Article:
A few 'summer species' have had been reported well after the normal flight season and can be seen in table 1. Contrastingly, slightly higher than normal temperatures has seen a few 'early winter' species emerge quite early, as in table 2.

Table 1: Late dates for summer species, autumn 2012

Pretty Chalk Carpet27th SeptemberSomptingWest Sussex
Coxcombe Prominent1st OctoberGatehouse of FleetDumfries & Galloway
Riband Wave2nd OctoberNorth FerribyEast Yorkshire
Barred Straw6th OctoberStonehavenAberdeenshire
Barred Hook-tip8th OctoberLangportSomerset
Buff Ermine8th OctoberSaltwoodKent
Engrailed14th OctoberOrlandonPembrokeshire
Chinese Character18th OctoberBawdseySuffolk
The Dun-bar20th OctoberBirminghamWest Midlands
Clouded Border23rd OctoberThorne MoorsSouth Yorkshire
Lesser Broad-bordered Yellow Underwing23rd OctoberDurlston CPDorset
Pebble Prominent23rd OctoberThorne MoorsSouth Yorkshire
Pebble Hook-tip25th OctoberThe Lodge, SandyBedfordshire
Pandemis cinnamomeana9th OctoberWiveliscombeSomerset

Table 2: First emergence dates for winter moths, autumn 2012

Dotted Chestnut15th SeptemberWiveliscombeSomerset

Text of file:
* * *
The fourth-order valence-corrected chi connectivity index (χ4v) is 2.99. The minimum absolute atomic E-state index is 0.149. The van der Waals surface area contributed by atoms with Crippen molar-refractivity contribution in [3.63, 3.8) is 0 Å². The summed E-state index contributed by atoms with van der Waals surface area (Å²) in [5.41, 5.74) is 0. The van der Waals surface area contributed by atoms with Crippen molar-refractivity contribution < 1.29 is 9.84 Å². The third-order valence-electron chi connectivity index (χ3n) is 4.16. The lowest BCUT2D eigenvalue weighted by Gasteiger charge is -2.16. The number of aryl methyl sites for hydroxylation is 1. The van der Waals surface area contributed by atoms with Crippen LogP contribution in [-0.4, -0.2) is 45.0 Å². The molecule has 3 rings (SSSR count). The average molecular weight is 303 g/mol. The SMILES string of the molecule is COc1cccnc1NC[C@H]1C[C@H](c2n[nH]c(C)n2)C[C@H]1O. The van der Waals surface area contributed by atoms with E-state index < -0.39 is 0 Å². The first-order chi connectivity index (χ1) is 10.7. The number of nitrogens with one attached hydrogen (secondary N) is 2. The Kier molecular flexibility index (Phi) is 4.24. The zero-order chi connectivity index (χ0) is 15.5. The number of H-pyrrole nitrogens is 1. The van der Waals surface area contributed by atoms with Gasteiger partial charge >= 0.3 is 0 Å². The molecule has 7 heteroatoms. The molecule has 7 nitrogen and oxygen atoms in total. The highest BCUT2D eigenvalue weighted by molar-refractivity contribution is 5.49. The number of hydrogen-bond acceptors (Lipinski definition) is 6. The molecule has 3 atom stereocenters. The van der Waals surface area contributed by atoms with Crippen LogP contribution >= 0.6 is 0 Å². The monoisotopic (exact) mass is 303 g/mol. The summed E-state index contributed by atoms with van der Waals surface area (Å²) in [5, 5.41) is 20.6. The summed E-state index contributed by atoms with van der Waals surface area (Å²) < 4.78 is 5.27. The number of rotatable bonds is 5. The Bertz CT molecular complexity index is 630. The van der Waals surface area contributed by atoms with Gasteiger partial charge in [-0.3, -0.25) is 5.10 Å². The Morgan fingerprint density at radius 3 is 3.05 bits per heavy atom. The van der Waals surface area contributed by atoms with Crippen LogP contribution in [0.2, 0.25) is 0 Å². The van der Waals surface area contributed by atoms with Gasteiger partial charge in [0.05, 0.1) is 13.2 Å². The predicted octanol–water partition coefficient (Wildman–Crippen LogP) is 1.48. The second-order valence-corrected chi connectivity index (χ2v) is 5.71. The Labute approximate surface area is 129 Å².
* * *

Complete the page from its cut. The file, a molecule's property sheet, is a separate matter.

Feathered Thorn10th OctoberSwarlandNorthumberland
Sprawler11th OctoberAbbertonWorcestershire
Winter Moth13th OctoberHowickNorthumberland
December Moth20th OctoberPilmoor WoodNorth Yorkshire

Some welcome micro news came with the announcement that the very local Gymnancyla canella (1464) has been discovered on Brownsea Island NT (Dorset) this summer. Only occurring on southern sandy beaches, the larvae feed on Prickly Saltwort, which has recently colonised the island.

Gymnancyla canella, Dorset (Paul Harris).

Ypsolopha horridella (456) was new to Montgomeryshire (VC47) at Middletown on 20th September. Several larval mines of the tiny but attractive Mompha terminella (881) were found at a Freston Wood (Suffolk), and were new for the county on 22nd September. Phyllonorycter platani (321a), only discovered in Britain in 1989, were found at two new sites in Buckinghamshire on London Plane trees in Aylesbury and Westcott. Only the third record in 100 years in Norfolk, a Crocidosema plebejana (1157) was recorded at Attleborough on 24th October.